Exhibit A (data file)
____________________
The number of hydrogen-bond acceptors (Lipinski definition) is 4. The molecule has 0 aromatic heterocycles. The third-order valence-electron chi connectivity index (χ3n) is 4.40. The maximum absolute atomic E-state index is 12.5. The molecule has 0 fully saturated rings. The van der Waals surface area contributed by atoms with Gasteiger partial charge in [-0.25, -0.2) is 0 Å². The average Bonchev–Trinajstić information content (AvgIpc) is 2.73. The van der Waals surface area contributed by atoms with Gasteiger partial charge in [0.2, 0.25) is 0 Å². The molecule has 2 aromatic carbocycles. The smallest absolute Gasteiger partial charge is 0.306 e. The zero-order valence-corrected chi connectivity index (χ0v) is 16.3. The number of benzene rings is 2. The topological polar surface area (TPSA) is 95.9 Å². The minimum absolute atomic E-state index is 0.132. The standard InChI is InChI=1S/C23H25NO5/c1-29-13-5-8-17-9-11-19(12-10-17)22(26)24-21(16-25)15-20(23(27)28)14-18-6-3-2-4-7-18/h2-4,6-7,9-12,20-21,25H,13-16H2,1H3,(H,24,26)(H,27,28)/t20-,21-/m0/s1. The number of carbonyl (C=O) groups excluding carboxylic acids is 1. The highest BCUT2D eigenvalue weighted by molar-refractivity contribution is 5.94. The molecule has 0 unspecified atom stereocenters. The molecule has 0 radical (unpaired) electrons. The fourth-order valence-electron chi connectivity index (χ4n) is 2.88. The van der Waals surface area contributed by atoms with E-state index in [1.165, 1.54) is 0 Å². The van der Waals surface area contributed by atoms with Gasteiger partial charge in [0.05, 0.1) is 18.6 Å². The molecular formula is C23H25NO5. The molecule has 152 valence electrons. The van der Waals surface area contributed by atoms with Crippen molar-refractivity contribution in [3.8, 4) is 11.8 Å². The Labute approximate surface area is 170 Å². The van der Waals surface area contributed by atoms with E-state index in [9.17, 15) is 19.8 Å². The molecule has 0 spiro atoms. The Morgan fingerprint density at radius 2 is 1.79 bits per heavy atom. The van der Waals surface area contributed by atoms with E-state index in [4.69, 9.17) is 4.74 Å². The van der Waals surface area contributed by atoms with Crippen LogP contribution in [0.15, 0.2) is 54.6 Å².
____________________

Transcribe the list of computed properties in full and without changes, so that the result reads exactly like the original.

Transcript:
The number of hydrogen-bond acceptors (Lipinski definition) is 4. The molecule has 0 aromatic heterocycles. The third-order valence-electron chi connectivity index (χ3n) is 4.40. The maximum absolute atomic E-state index is 12.5. The molecule has 0 fully saturated rings. The van der Waals surface area contributed by atoms with Gasteiger partial charge in [-0.25, -0.2) is 0 Å². The average Bonchev–Trinajstić information content (AvgIpc) is 2.73. The van der Waals surface area contributed by atoms with Gasteiger partial charge in [0.2, 0.25) is 0 Å². The molecule has 2 aromatic carbocycles. The smallest absolute Gasteiger partial charge is 0.306 e. The zero-order valence-corrected chi connectivity index (χ0v) is 16.3. The number of benzene rings is 2. The topological polar surface area (TPSA) is 95.9 Å². The minimum absolute atomic E-state index is 0.132. The standard InChI is InChI=1S/C23H25NO5/c1-29-13-5-8-17-9-11-19(12-10-17)22(26)24-21(16-25)15-20(23(27)28)14-18-6-3-2-4-7-18/h2-4,6-7,9-12,20-21,25H,13-16H2,1H3,(H,24,26)(H,27,28)/t20-,21-/m0/s1. The number of carbonyl (C=O) groups excluding carboxylic acids is 1. The highest BCUT2D eigenvalue weighted by molar-refractivity contribution is 5.94. The molecule has 0 unspecified atom stereocenters. The molecule has 0 radical (unpaired) electrons. The fourth-order valence-electron chi connectivity index (χ4n) is 2.88. The van der Waals surface area contributed by atoms with E-state index in [1.165, 1.54) is 0 Å². The van der Waals surface area contributed by atoms with Gasteiger partial charge in [0.05, 0.1) is 18.6 Å². The molecular formula is C23H25NO5. The molecule has 152 valence electrons. The van der Waals surface area contributed by atoms with Crippen molar-refractivity contribution in [3.8, 4) is 11.8 Å². The Labute approximate surface area is 170 Å². The van der Waals surface area contributed by atoms with E-state index in [9.17, 15) is 19.8 Å². The molecule has 0 spiro atoms. The Morgan fingerprint density at radius 2 is 1.79 bits per heavy atom. The van der Waals surface area contributed by atoms with E-state index in [4.69, 9.17) is 4.74 Å². The van der Waals surface area contributed by atoms with Crippen LogP contribution in [0.15, 0.2) is 54.6 Å².